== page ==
One major problem here is that dark ecology merely exchanges, to paraphrase Hillis, one jungle (a human made one) for another (one made without our input). That is, in “going back to nature” we’ll merely have exchange one world incompatible with human freedom for another that possesses the same exact problem.

But what if the whole idea of a jungle, or a wilderness with human beings in it is a myth? Then the quest to go back to nature isn’t so much an anti-technological one as a technological solution of another sort.This is a point forcefully made by Robert Moor in his recent book On Trails. As he puts it:

Wilderness looks different in the neon lights of technology. In the traditional framework of wilderness preservation, a techscape is merely a despoiled wilderness. But when viewed through the lens of technology, the wilderness can be seen as nothing more than an ultra-minimalist techscape designed to provide an escape from other, more baroque techscapes.”  (261)

And the problem might be even worse than Moor lets on, for those iconic landscapes we most associate with wilderness are now among the most technologically on earth. All in an effort to preserve them like living fossils from the new world humans and our technology have brought into being.

Given that they do not assume a world without human beings, nor should they, dark ecology is just another pose where everything about THE MACHINE becomes both alien and incomprehensible, as if it wasn’t human beings who built it and ultimately control it. It’s a view oddly similar to that Elon Musk has regarding AI. Yet THE MACHINE isn’t some evil metallic monster we can juxtapose to a truer world of living beings, THE MACHINE is us.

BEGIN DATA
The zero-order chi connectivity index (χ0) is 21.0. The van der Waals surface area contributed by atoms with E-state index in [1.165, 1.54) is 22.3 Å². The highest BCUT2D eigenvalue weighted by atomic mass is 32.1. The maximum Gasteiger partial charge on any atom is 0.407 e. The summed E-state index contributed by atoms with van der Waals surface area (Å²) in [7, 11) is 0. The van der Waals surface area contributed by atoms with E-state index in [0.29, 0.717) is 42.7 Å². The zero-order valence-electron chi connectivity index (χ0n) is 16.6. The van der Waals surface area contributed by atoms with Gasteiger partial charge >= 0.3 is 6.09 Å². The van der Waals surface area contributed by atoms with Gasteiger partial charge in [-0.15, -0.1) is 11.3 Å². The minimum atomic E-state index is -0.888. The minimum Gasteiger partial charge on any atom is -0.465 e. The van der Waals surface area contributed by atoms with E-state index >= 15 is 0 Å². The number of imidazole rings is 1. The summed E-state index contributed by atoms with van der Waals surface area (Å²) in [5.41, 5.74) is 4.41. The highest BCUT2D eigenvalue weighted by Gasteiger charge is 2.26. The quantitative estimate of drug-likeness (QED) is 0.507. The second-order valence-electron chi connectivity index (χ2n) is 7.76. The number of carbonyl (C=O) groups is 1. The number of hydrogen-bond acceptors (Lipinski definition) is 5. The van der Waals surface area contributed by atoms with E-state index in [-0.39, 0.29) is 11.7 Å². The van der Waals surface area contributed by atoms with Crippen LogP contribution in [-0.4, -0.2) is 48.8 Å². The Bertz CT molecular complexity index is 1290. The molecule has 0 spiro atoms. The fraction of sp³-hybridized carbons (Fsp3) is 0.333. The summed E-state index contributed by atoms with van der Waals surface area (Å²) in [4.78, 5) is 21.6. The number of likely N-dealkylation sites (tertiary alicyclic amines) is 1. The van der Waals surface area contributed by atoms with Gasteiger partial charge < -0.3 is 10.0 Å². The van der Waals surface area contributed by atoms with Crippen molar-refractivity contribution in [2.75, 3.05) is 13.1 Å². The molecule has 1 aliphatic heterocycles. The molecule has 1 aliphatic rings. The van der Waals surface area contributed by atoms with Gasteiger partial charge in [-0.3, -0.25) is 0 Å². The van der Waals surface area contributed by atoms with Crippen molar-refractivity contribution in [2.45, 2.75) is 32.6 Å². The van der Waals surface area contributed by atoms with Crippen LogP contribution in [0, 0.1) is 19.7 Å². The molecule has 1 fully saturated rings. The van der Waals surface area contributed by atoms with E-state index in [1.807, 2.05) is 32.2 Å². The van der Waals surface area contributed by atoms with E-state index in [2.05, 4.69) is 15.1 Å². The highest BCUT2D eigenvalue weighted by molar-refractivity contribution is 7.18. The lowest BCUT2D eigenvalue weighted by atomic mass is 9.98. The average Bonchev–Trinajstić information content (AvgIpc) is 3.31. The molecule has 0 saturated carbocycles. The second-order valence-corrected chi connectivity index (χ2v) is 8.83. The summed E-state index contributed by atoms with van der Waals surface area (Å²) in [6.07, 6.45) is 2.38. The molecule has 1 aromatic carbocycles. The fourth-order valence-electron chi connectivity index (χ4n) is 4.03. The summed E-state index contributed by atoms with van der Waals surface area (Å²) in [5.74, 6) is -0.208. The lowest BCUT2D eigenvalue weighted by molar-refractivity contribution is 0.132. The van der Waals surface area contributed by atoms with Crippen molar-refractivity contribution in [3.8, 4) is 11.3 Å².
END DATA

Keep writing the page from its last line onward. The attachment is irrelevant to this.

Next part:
Human beings are certainly part of nature but it seem one of our distinctions is that while nature can be wild without us, we can not survive in a world that is truly wild and, of necessity, instantly set out to name, map, and change it. Here again is Moor:

In the beginning, there was chaos, blank fields. Out of them, meaning emerged: first one trail, then another. Then the trails branched and webbed together, until they reached a density and that again resembled (but was not quite) chaos. And so the wheel turned over. Benton MacKaye put it succinctly:  “Mankind,” he wrote, “has cleared the jungle and replaced it with a labyrinth.” In this maze, a higher order of path making emerges- written guides, signposts. Maps- which are them linked together and require yet higher orders of exegetical path making: written guides to the maps, and then guides to the map-guides, guides to the map-guide guides, and so on.   (278)

The quote further above from Kingsworth reveals an additional problem as well, which also suggests another alternative to the incompatibility of freedom and complexity.  He leaves us with the question of where to locate a “natural” form of history in time? Teaching my daughters how to farm or live in the forest would certainly be fun and empowering, but where in terms of technological history should I stop? If it were possible I’d like them to know how to make all kinds of tools, to produce potassium and phosphorus to fertilize their crops, to cultivate yeast for bread, to make soap, and pottery, and work metals. I’d want them to know how to make glass, deliver babies using forceps, and produce penicillin from mold. I’d hope to teach them how to make anesthetics from plants such as poppies to numb the pain of surgery, and how to make machines to free them tedious and backbreaking labor along with how to recover the wonders of electricity.